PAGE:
My day is often very busy as the window of opportunity to prepare these YP for their next steps on their  journey is only around six weeks within the reception service. In comparison to my days as a house parent this is very different. It is a fast-paced with all the same appointments to attend such as solicitors,  home office, social service meetings, medical and education but with such a small window of time to work with the YP makes the experience much more intense. Although the service may seem appointment driven the YP’s development to independence is equally a high priority for me. The YP leaving the reception service will be going on to some form of semi or independent accommodation. Therefore it is important to ensure they leave with some life skills.

Prior to returning to asphaleia I was working with vulnerable adults and YP with the West Sussex Homelessness Prevention Partnership service. In this role I gained knowledge and experience enabling vulnerable people maintain their tenancies and avoid homelessness. I am grateful for the years experience I gained within that role and can see how this can be beneficial supporting the YP at asphaleia as they move into independent living.

To find out more about asphaleia care’s services in Sussex, West London and Kent, please visit our website or call 01903 522966.

Anti-Bullying Week

Monday, November 19th, 2018

National Anti-Bullying Week– 12th-16th November 2018

What is bullying?

“There is no legal definition of bullying. But it is usually defined as repeated behaviour which is intended to hurt someone either emotionally or physically, and is often aimed at certain people because of their race, religion, gender or sexual orientation or any other aspect such as appearance or disability.” For more information, please visit:

Over the week and across the different locations of Worthing, Kent, London and Bognor Regis, staff and young people have been participating in different activities and discussions for anti-bullying week.

Odd Socks

In order to raise awareness, asphaleia joined many organisations nationwide who wore odd socks on Monday 12th November. Our creative and colourful effort was rewarded with Bullying UK tweeting us to let us know how great our feet looked!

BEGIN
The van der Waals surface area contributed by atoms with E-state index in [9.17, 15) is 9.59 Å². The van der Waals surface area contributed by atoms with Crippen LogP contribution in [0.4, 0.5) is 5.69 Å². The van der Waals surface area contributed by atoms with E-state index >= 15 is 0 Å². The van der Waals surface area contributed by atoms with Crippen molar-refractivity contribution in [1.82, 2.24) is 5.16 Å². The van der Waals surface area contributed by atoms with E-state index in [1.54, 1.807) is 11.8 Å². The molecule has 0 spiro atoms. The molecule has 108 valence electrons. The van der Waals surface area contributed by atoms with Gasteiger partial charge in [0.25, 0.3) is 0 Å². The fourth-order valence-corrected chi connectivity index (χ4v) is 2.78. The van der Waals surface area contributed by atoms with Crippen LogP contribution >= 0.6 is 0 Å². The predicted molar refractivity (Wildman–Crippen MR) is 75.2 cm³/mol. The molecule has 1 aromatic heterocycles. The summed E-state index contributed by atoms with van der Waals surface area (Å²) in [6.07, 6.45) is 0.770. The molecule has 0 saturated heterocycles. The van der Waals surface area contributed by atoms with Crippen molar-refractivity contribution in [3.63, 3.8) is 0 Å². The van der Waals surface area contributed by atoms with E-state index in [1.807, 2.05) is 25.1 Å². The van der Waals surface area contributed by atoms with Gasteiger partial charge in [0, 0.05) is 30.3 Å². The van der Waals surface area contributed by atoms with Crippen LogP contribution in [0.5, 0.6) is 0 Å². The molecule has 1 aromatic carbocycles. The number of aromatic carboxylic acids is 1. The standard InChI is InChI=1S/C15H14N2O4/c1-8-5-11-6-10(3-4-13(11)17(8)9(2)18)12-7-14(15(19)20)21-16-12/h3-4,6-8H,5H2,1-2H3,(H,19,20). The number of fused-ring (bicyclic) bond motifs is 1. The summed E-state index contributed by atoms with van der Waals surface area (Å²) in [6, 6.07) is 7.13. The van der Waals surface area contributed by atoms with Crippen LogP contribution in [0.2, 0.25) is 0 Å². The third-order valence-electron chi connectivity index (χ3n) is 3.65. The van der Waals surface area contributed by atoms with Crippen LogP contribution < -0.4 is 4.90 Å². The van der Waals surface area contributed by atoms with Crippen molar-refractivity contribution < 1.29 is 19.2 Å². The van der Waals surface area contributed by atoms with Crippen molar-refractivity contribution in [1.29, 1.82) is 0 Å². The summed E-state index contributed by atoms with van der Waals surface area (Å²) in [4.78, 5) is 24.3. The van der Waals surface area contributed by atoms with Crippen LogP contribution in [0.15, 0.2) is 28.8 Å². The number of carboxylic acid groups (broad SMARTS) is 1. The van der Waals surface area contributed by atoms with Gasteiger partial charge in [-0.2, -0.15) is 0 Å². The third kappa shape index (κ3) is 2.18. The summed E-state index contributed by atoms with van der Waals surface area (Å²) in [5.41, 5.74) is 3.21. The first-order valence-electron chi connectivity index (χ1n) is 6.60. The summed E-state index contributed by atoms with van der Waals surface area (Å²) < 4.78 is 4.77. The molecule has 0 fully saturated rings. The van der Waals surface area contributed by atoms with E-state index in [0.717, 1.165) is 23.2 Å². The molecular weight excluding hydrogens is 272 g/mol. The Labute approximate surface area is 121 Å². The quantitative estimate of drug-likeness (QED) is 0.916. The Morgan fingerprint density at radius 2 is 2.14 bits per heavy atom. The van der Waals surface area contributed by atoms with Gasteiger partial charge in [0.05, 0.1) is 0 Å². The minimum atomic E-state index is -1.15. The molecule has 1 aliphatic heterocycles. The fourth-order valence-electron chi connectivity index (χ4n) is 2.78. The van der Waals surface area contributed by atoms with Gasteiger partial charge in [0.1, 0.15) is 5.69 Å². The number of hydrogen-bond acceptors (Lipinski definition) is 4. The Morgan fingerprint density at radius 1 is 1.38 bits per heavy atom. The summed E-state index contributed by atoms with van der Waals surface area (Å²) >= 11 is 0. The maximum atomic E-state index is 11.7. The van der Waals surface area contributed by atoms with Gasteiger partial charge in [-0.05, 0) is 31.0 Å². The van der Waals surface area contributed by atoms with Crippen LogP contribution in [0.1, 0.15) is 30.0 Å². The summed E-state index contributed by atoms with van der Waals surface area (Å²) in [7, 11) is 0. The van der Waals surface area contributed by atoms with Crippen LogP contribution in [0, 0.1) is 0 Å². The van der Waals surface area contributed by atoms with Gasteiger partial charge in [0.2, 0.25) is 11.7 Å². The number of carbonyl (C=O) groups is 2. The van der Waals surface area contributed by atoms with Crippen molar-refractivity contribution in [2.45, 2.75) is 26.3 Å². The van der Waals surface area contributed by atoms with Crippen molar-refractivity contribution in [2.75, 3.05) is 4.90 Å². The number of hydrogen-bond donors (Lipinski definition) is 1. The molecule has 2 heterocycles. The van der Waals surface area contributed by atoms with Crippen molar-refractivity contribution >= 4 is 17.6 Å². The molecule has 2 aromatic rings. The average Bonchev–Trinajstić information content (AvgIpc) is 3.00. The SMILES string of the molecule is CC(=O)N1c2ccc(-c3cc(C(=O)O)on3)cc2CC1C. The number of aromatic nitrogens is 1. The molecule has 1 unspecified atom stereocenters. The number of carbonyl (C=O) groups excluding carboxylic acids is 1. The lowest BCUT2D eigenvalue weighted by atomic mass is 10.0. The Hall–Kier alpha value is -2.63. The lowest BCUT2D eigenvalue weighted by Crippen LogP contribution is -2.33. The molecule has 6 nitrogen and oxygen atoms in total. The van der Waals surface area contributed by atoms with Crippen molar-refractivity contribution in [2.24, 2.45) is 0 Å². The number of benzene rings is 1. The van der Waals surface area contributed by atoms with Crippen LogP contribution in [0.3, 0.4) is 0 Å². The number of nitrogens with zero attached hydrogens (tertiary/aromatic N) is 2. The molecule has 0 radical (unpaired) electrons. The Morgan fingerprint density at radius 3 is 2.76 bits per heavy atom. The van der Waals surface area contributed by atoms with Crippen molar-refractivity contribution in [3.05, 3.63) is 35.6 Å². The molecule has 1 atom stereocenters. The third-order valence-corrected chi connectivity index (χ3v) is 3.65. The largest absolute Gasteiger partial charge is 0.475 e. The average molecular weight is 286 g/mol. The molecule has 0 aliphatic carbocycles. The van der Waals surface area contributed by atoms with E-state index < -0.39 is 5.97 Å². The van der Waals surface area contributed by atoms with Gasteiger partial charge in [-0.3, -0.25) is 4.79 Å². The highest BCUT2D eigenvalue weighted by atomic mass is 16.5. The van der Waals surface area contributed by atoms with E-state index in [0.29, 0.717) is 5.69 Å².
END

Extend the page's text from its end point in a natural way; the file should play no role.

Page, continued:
Choose Respect

The theme this year for Anti-Bullying week was ‘Choose Respect’. In the 1:1 mentoring sessions and lessons staff have been talking to young people about what respect means to them and what they consider to be respectful. One of our staff members remarked:

Respect was a huge part of today’s topic and the statement that I encouraged them to take away from today was ‘do unto others as you would have them do unto you.’ We’ve also talked a lot about posting only positive things online; staying away from any kind of spread of negativity and respecting people’s differences in that we all feel different things and different things will trigger us.” (Ruby, asphaleia action)

Furthermore, in our 1:1 sessions in care and SAFE WL, young people commented that:

  • I feel respected when”People listen to me, when people treat me the same”
  • Showing respect to people is important because… “It shows that you care, so that their feelings do not get hurt”
  • I demonstrate respect for myself when I…”show that I am proud ofwhat I have achieved.”
  • I wish people were more respected becauseSome people are affected more ways than others”.

Wall of Kindness

To spread kindness, asphaleia training created a Wall of Kindness to encourage positive words being shared amongst staff and young people. These are just ‘snapshots’ of some of the things we got up to this week, where staff and young people both learnt a lot and had fun at the same time.